What if the next museum on the Mall was devoted to the media—where the American people could officially pay tribute to the many important contributions journalists have made to our culture?
American Indians finally got a museum on the National Mall this week, and there was a lot of excitement in the media. The Washington Post was so excited, it started to read like the Indian Museum Blog.
Seeing all those reporters running around that gorgeous new museum gave rise to an obvious question: Hey, why don't we journalists have our own museum on the Mall?
True, back in the '90s, the Newseum opened in Virginia to celebrate the media, and now it's moving to a new location "next to" the Mall. But being next to the Mall is like having your star next to the Walk of Fame. The Newseum isn't even part of the Smithsonian.
The time has come for a National Museum of the Media where the American people can officially pay tribute to the many contributions journalists have made to our culture. Like the American Indian museum, the media's museum shouldn't just dwell on the past. It should focus on the things leading news people are doing right now to better our world.
You enter the ground floor and find yourself in a glorious light-filled space, where an elegant mobile in the style of Alexander Calder slowly revolves overhead. Look closely, and you'll see that it's composed of the logos of the various media giants: Disney/ABC, Time-Warner/CNN, Fox, General Electric/NBC, Viacom/CBS. Intermingled among the logos are small translucent dollar signs. Round and round they all go, spinning and spinning, chasing each other in an endless circle.
Proceed straight ahead to the Age of Celebrity gallery. Here top celebrity journalists—Diane, Larry, Barbara, Matt, and Katie—run an obstacle course chasing the movie stars, famous murderers, and other celebs they need to interview to win the game. Bookers do most of the work here, plying their quarry with flowers, candy, and lavish hotel rooms, while the journalists race about in Town Cars, waving to fans. When someone notches a "get," a bell rings, and silver confetti rains down on the whole room.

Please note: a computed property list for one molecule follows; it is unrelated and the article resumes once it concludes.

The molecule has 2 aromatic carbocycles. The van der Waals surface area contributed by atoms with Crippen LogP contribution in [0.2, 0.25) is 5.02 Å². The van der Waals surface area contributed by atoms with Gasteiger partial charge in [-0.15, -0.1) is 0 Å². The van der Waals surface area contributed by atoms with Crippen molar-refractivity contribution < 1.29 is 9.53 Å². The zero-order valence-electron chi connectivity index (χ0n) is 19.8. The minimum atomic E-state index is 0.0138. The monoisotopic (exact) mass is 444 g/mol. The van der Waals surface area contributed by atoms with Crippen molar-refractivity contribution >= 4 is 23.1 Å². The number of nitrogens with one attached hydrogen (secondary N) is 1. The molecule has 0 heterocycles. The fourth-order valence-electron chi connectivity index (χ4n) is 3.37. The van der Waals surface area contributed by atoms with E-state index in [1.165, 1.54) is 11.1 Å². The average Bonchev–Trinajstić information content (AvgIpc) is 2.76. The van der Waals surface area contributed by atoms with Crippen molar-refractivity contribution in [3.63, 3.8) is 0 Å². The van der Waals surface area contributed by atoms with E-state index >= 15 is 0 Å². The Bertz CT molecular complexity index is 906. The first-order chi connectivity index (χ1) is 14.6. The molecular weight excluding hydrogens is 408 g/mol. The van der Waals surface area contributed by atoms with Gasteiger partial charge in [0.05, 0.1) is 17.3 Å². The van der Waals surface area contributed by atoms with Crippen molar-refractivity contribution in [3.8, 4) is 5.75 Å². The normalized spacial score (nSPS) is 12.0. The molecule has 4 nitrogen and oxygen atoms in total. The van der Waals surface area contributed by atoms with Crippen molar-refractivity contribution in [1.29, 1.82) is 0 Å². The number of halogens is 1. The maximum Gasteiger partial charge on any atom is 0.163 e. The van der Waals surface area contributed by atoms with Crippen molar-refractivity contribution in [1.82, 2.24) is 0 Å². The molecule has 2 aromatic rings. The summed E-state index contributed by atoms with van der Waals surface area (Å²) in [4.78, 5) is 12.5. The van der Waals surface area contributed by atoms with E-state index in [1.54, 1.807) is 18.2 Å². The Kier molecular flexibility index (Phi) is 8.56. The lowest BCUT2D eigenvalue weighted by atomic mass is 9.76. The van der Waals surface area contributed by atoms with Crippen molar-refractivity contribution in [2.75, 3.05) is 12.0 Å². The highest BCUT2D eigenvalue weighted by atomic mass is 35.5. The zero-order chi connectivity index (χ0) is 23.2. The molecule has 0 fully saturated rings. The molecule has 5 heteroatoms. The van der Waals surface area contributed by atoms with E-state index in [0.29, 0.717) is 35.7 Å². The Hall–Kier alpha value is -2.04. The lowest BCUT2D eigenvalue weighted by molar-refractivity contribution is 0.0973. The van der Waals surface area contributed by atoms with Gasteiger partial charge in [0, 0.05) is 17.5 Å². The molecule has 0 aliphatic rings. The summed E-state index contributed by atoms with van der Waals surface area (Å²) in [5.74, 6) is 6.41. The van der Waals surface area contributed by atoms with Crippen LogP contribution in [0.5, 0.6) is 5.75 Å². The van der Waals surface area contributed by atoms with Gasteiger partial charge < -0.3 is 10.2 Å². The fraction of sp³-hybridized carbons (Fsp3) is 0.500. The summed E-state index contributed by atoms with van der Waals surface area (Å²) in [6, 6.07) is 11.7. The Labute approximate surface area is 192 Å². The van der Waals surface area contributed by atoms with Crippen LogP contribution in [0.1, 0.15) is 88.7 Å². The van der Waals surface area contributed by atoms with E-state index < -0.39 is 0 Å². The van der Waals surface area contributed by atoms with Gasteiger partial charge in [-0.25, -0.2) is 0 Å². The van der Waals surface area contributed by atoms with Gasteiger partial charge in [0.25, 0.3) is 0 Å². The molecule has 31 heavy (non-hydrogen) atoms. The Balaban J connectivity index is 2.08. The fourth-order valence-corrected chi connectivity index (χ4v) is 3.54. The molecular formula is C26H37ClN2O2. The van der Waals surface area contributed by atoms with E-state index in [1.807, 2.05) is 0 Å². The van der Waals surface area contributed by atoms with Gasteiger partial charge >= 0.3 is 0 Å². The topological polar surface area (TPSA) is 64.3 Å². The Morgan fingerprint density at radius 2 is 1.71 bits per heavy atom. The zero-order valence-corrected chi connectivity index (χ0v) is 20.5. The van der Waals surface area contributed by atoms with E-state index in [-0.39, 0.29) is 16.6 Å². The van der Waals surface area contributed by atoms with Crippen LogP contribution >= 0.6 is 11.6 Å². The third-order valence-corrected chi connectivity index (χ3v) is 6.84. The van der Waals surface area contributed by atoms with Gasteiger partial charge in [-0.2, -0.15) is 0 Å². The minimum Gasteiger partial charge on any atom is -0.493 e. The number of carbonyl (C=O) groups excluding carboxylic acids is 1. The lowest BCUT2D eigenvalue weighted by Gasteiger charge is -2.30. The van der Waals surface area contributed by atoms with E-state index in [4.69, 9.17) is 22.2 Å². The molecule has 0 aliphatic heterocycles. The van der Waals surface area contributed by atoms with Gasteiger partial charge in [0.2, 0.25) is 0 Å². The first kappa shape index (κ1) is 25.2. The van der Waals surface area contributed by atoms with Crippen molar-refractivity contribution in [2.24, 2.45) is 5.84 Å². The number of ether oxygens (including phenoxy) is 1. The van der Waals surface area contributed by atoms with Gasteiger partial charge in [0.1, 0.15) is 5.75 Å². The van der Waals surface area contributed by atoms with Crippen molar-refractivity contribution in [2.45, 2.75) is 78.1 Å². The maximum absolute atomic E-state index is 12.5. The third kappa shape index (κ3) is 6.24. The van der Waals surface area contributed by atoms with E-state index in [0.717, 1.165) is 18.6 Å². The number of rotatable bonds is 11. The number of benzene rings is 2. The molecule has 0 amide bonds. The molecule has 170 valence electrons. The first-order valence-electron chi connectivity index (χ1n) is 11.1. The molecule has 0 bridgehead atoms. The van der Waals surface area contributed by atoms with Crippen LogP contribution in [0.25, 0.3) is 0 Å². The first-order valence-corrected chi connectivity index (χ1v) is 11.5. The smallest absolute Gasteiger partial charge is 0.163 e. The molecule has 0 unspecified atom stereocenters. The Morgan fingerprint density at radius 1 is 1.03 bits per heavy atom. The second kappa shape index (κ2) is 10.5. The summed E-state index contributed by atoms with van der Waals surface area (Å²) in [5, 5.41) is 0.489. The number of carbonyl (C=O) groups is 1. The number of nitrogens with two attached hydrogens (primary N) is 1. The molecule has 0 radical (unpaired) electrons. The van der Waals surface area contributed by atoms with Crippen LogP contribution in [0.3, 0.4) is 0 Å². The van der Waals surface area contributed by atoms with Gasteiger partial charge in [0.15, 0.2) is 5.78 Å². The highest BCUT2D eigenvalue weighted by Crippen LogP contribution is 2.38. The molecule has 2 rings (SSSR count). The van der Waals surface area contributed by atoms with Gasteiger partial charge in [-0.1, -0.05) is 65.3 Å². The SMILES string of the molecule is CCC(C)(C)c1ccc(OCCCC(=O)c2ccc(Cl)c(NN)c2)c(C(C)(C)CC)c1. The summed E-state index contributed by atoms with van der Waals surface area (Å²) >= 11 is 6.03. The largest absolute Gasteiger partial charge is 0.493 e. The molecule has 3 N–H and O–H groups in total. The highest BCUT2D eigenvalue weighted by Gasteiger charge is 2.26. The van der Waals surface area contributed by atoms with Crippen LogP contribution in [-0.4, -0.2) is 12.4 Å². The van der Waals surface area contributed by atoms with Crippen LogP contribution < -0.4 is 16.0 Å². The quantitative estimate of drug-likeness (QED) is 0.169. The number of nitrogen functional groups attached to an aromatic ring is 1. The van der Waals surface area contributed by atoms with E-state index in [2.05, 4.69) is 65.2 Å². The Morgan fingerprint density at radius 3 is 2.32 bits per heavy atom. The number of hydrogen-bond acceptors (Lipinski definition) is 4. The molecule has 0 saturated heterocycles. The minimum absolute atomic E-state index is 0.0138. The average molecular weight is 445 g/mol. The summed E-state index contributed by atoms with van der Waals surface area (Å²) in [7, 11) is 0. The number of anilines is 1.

Up the escalator is the Corridor of Ideology. Along one wall are portraits of leading conservative journalists; facing them on the opposite side are the liberals. The portraits are animated—like the ones at Hogwarts, only scarier—and they shout rude, disturbing insults at each other around the clock. "Liar!" "Child killer!" "Coward!" "Nazi!" Some of the screaming portraits look not so much like journalists as political operatives—a cool trick. A tiny subgroup of visitors adores this show and can stand there rapt for hours. But most wind up running down the middle with their ears plugged, desperately trying to find the next exhibit.
Which, as it happens, is the Age of Dinosaurs. This is a breathtaking diorama in which animatronic versions of various journalists from the 20th century fight to maintain their dominance, and their salaries, in a savage environment. The time is the present, and a violent electrical storm, the Internet, is wreaking havoc across the landscape. Watch as anchors, producers, and editors use primitive tools and increasingly desperate tactics to survive! There's a moment that always leaves the audience gasping, when the animatronic Dan Rather loses his loincloth.
After so much excitement, everyone needs a little refreshment. The media museum offers Romenesko, a cafe where at any hour of the day you can find real journalists gathered in a big circle, just shooting the breeze or playing a new parlor game that's a lot like Telephone. There are occasional moments of high excitement when somebody shouts a code word—e.g., "Howell resigned!"—and the journos jump up and form an ecstatic conga line that members of the public are welcome to join. Few do.
The museum's top floor has flexible studio spaces where media people can be observed engaging in the actual work of their calling. Some of these spaces are quite dull. In the White House 2004 area, for instance, the reporters spend most of their day staring at TV sets, reading e-mail from the campaigns, and crunching swing-state numbers on calculators.
But look, there's Kitty Kelley seated primly on a Victorian divan, holding court before a large group of journalists from big newspapers and TV networks. She seems to be giving them career advice, and they're hanging on her every word. Move closer, however, and you'll discover that they're not actually talking about journalism. Kitty is showing off pictures of the lavish Georgetown house she decorated with the proceeds from her best-sellers. The oohs and aahs are rapturous.
While the American Indian museum is full of inspiring exhibits and stirring tales of a noble people, the media museum has only one.
In a bare cubicle, a solitary blogger with chin hair has his laptop open and is watching the same video clip over and over: Dan Rather, down in the dinosaur hall, screaming as he falls into a volcano. After several viewings, the blogger flicks on a boom box. To the strains of triumphant march music, he parades around his cubicle waving, as if to a huge crowd. It's such an arresting sight, a crowd actually gathers and starts cheering him on.
We're thinking of adding this exhibit to the museum's permanent collection.